Wednesday, April 11, 2007

Burkett Street Revisited



The house still stands as an empty, quiet relic paying homage to former, happier years. The ivy no longer covers the brick. The iris are all gone, paved over for parking. The paint peels around its curtainless windows that stare out at the world as if in shock. The six lively children are all grown and gone. The year 1975 is but a sweet memory...and the old homeplace at 536 Burkett will never, ever be the same.

We are cousins, close-knit and caring. It is here, in the warm, bright summers of our lives that we built dreams in the sand, not knowing that we would live to see the sand disappear. Yet time does not erase the dreams and memories. They remain unthwarted. And the six of us remain loyal to each other and the bond that was formed years and summers ago.

The yard is half its previous size and void of care and life. Still, it brings visions of all those adventures created by churning, whirling, innocent minds. Detectives, musicians, gymnasts, bakers, homemakers, tour guides, and safari hunters filled our days and lives until, one by one we each came to terms with the sad reality: No home is safe from change.

Pretension was a great part of our childhood lives. The yard yielded small wild strawberries that we plucked and prepared and pretended to eat. And whenever we hollered into the iron grating that covered the sewer system, we would pretend to call to some stranger in prison, or we would imagine where the underground tunnels would take us. I wonder just how many items we dropped into that culvert and then realized, too late, that they were irretrievable like our youth. If only we had known in time, we would have grasped the days into the palms of our hands as we did the sand—and molded them into a heavily fortressed castle, never to crumble. No amount of pretending will bring back those days. Thank heaven that reality allows us to look back and fondly remember.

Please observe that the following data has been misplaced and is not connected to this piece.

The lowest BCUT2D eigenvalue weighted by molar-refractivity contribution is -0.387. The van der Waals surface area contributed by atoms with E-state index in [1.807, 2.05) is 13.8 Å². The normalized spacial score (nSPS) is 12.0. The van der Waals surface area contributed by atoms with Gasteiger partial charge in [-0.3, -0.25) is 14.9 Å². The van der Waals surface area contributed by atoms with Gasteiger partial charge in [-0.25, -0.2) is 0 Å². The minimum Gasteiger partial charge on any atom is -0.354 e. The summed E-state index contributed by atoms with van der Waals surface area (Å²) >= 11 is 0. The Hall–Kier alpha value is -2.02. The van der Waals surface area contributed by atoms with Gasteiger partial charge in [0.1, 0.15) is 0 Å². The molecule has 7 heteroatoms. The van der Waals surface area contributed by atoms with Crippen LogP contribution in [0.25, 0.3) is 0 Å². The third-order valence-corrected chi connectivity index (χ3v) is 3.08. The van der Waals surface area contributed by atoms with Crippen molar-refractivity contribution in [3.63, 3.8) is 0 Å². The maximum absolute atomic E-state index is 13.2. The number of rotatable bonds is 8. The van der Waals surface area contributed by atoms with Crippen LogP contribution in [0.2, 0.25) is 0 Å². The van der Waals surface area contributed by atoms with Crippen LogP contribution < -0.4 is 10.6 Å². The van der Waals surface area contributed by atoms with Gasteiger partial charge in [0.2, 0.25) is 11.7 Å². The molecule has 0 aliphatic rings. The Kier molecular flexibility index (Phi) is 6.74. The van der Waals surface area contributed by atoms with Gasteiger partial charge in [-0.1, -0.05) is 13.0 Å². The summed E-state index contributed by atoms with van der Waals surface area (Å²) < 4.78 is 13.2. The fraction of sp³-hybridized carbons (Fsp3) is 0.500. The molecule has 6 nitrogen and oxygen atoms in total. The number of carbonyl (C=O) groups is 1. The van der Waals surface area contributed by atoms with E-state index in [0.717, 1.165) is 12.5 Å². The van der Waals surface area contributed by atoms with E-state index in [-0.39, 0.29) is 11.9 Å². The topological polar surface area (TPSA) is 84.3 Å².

The house itself was common. It was brown brick, two-story, practical, and roomy. And still, even the events of our lives, though commonplace as well, have left golden footprints upon our hearts. Each room holds its unique memories-- loving, warm, comfortable memories.

Her kitchen is bare now. Nothing remains but the checkered flooring and wooden cabinets. The pantry door stands ajar to reveal empty shelves. No more sneaking for a Twinkie. No more standing in the straight-backed chair to help wash the dinner dishes. No more watering of the sweetheart vine in the black painted BandAid box that hung in the window. No more...

Gone is the dining room table where Sunday dinner was eaten, and everyone helped themselves to Granny's fried chicken, mashed potatoes and gravy, and lima beans.

The big banana pudding bowl has disappeared. Papa no longer smiles from the head of the table with his lovable toothless grin. Even the sunlight finds it hard to shine upon the bare floors through the dirty windowpanes.

The family is not gathered in the living room to open Christmas gifts. Neither do the what-nots sit ceremoniously on the mantle waiting to be demolished by a boisterous game of Nerf ball. There is no braided oval rug to warm the knees of children dressed in Sunday best frills, kneeling to rip into the festive packages. There are no marble lamps to flip a switch and make it all come true.